Revature is one such company. University Ventures (where I work) recently invested in this Reston, Va.-based 12-year-old IT staffing firm. Over the past decade, Revature has recruited and placed thousands of coders and software developers into hundreds of clients. More recently, the company has leveraged its network of employers to become a microdegree provider of sorts.
Revature recruits current students and recent grads with an aptitude for coding, but none of the employment-ready technical skills. Students typically start online and progress to a 12-week bootcamp where they gain advanced, employer-specific technical skills in addition to soft-skills training. As part of their training, they produce e-portfolios, which are evaluated by Revature clients. Students who complete the training are hired by Revature and then staffed out to or placed at hundreds of Revature clients across the U.S. including Deloitte, Accenture, Geico or Freddie Mac. After a year or two, students are typically hired by clients.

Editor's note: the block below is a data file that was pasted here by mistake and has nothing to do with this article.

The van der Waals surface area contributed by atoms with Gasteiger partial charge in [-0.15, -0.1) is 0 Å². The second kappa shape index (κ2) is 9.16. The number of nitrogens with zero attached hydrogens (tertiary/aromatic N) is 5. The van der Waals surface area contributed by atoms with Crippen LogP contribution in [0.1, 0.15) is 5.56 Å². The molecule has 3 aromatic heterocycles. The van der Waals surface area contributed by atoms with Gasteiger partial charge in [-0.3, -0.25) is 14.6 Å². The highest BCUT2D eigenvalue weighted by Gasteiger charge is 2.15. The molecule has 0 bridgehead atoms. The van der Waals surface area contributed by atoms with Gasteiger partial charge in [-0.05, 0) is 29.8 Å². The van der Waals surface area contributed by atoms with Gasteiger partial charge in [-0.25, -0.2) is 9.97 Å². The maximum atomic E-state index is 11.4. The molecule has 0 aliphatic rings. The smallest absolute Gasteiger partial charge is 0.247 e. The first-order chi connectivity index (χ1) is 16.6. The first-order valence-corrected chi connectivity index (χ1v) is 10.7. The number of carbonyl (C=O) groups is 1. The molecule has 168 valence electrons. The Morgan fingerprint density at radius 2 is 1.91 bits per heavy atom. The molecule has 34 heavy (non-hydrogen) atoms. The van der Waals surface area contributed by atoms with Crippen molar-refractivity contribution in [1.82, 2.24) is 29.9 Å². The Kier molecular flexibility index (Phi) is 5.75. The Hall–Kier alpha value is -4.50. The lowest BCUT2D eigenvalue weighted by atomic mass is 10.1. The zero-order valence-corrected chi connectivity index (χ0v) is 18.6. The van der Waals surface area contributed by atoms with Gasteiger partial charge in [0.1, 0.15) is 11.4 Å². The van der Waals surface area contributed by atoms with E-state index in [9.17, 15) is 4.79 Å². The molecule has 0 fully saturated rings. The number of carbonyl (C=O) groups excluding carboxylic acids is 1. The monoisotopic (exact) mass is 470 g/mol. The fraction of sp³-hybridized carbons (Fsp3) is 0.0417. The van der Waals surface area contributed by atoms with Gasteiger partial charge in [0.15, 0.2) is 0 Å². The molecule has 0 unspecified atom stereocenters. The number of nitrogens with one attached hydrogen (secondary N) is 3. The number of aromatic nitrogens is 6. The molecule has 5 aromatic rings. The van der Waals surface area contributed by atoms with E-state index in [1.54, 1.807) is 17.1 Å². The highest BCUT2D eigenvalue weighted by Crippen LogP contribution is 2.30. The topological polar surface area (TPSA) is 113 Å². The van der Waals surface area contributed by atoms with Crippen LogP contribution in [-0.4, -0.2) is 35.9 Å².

For students who complete the training, their job with Revature is guaranteed. The training is free for students, and for the universities that Revature is now
beginning to partner with. (Revature pays students’ salaries and client companies pay Revature.)
Guaranteed outcome, no tuition? That’s a value proposition that will be hard for other microdegree providers to beat. And if they can’t beat them, look for them to partner with or acquire staffing/placement businesses in order to establish an employer/placement network before spending millions of dollars on curricula, interface and marketing.
Ryan Craig (@ryancraiguv) is managing director of University Ventures, a fund focused on innovation from within higher education.